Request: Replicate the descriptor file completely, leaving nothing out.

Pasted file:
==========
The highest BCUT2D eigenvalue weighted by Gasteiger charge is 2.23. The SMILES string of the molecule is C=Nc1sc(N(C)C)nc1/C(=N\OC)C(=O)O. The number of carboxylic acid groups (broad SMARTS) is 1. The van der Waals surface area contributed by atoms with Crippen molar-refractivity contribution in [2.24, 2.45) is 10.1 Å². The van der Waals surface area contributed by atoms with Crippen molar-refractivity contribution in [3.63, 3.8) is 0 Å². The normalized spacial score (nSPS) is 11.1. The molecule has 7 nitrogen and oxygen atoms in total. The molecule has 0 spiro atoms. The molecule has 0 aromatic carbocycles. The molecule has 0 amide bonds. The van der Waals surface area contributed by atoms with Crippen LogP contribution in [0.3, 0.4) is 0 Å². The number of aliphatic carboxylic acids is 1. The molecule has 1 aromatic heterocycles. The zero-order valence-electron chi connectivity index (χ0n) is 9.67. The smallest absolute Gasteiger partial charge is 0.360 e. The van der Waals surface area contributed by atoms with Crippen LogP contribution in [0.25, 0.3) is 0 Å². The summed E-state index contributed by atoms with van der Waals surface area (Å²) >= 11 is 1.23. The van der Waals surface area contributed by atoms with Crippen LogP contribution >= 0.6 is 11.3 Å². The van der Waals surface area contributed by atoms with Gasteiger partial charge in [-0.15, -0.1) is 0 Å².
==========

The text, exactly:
The highest BCUT2D eigenvalue weighted by Gasteiger charge is 2.23. The SMILES string of the molecule is C=Nc1sc(N(C)C)nc1/C(=N\OC)C(=O)O. The number of carboxylic acid groups (broad SMARTS) is 1. The van der Waals surface area contributed by atoms with Crippen molar-refractivity contribution in [2.24, 2.45) is 10.1 Å². The van der Waals surface area contributed by atoms with Crippen molar-refractivity contribution in [3.63, 3.8) is 0 Å². The normalized spacial score (nSPS) is 11.1. The molecule has 7 nitrogen and oxygen atoms in total. The molecule has 0 spiro atoms. The molecule has 0 aromatic carbocycles. The molecule has 0 amide bonds. The van der Waals surface area contributed by atoms with Crippen LogP contribution in [0.3, 0.4) is 0 Å². The number of aliphatic carboxylic acids is 1. The molecule has 1 aromatic heterocycles. The zero-order valence-electron chi connectivity index (χ0n) is 9.67. The smallest absolute Gasteiger partial charge is 0.360 e. The van der Waals surface area contributed by atoms with Crippen LogP contribution in [0.25, 0.3) is 0 Å². The summed E-state index contributed by atoms with van der Waals surface area (Å²) >= 11 is 1.23. The van der Waals surface area contributed by atoms with Crippen LogP contribution >= 0.6 is 11.3 Å². The van der Waals surface area contributed by atoms with Gasteiger partial charge in [-0.15, -0.1) is 0 Å².